When they married they devised a contract. Nothing formal and nothing even close to relating to anything like a pre-nuptial agreement. Theirs was a private, personal contract filled with only those things that were important to them.
Nothing written down and the entire document consisted only of fine print.
It included such items in its various clauses as the sufficient number of times he was to tell her that he loved her. Also, similarly, the number of times she was to be told that she was beautiful.
These were easy tasks to fulfill.
Of course, there was also the number of kisses which must be exchanged and when they were to be exchanged, such as when passing each other as they proceeded from place to place in their apartment. And, absolutely, when either of them left the apartment to do such momentous tasks as walk their dog – both on the departure and return.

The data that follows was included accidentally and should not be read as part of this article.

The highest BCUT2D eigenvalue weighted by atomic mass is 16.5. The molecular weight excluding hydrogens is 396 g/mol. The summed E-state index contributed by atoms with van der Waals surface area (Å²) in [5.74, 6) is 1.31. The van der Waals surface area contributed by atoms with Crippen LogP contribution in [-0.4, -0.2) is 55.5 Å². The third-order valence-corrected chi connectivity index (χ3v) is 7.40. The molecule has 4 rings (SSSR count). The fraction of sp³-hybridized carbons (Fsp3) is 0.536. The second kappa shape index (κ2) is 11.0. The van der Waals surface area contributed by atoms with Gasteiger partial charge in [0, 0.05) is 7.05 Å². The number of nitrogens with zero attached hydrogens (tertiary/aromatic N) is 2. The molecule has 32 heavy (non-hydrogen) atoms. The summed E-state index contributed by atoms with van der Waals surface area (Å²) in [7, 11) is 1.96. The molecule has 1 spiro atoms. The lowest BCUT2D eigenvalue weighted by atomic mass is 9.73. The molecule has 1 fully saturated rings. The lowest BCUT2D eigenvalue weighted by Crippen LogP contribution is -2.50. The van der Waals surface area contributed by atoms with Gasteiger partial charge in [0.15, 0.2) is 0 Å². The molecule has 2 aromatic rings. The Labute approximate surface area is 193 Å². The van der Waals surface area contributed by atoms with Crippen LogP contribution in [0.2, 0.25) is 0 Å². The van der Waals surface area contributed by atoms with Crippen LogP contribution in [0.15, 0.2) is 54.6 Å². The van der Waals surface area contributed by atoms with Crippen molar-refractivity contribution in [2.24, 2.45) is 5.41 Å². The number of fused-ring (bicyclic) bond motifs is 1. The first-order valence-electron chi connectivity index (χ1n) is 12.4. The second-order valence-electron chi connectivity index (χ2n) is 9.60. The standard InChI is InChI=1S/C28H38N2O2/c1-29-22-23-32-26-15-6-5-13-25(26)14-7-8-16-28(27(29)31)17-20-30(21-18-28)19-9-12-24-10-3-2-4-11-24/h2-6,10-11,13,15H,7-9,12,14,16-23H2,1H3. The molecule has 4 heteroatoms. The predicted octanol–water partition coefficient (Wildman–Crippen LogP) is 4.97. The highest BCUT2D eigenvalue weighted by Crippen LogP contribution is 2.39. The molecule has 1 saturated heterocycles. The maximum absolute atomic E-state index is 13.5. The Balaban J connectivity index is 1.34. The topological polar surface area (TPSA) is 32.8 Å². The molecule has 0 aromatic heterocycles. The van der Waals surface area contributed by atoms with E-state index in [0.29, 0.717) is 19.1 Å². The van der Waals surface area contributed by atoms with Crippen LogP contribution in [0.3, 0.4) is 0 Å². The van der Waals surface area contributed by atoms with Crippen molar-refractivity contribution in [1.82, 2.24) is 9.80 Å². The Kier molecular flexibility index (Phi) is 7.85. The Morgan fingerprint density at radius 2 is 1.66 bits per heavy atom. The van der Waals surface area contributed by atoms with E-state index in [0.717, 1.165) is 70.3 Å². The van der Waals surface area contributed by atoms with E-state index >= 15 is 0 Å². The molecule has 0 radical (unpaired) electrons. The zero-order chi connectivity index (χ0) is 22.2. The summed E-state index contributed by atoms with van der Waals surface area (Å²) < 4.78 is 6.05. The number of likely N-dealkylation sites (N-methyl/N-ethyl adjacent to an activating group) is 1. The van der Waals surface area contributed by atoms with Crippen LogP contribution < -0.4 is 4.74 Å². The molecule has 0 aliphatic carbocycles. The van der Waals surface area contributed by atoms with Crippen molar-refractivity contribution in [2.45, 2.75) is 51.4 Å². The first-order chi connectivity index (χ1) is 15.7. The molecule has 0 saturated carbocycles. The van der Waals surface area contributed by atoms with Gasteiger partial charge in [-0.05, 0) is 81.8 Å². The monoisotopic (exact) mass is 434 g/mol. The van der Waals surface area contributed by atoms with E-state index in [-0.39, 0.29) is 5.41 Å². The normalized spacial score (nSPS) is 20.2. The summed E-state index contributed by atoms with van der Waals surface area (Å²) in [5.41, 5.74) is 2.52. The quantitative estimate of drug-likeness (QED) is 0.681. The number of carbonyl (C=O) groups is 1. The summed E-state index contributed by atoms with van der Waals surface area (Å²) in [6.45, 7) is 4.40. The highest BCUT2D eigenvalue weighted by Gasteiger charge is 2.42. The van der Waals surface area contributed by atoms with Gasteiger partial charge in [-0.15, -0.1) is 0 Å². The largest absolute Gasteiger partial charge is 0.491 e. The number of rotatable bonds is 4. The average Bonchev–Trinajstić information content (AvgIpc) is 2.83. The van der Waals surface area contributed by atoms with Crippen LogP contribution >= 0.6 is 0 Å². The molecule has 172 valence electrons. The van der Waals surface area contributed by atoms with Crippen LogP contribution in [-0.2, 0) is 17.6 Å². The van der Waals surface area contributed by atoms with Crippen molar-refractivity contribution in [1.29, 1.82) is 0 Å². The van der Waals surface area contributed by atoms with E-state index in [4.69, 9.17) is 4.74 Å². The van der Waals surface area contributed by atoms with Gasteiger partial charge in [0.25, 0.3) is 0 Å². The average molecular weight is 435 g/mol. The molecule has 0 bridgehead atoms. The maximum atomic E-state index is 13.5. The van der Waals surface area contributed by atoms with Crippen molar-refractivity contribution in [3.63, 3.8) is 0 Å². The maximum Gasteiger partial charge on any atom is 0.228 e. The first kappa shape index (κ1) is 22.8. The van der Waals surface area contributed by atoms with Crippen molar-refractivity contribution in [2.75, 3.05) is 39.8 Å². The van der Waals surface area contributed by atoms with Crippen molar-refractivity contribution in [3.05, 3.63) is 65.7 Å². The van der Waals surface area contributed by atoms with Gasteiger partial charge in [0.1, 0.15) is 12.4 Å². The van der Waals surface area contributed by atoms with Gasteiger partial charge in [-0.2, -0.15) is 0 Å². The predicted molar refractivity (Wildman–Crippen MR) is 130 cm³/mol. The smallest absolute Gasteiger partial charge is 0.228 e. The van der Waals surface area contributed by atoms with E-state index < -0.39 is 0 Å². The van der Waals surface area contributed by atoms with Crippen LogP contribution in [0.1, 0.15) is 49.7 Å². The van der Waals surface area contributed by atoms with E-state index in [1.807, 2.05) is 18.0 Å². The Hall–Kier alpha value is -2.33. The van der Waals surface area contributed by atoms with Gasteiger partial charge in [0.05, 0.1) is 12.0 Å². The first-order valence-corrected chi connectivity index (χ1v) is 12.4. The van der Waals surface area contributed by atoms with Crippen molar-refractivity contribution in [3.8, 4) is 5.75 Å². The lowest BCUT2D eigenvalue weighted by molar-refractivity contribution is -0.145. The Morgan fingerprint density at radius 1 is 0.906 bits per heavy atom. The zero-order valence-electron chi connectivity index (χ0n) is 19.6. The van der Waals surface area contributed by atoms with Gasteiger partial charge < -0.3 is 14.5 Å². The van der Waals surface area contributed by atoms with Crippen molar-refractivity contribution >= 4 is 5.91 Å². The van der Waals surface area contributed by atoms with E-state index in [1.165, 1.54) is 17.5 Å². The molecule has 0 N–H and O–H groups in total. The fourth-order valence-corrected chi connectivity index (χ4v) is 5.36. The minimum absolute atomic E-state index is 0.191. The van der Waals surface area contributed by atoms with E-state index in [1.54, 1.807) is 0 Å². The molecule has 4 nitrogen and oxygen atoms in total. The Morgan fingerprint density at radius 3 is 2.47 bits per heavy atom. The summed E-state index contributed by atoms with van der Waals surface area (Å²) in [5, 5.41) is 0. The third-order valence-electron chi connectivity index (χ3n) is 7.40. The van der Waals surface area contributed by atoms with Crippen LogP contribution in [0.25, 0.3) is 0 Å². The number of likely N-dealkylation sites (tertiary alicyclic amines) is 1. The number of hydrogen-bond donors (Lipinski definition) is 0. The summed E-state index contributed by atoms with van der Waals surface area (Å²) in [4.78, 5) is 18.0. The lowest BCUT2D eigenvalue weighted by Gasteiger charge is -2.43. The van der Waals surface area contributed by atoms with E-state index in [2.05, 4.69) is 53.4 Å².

There was one, final, clause, also in fine print, which was always easy to fulfill – the laugh quotient. It simply stated that as much laughter as possible would be consistent with the essence of the contract whether written or implied and therefore any breach of the laugh quotient would require supplemental kisses and a renewed effort to fulfill not only the laugh quotient for the particular day in which the breach occurred, but extending beyond that day and overlapping into subsequent days.
Both parties happily sealed their bargain with as many kisses, hugs and laughs as they could accomplish.
Having agreed and sealed their bargain appropriately the couple lived happily ever after.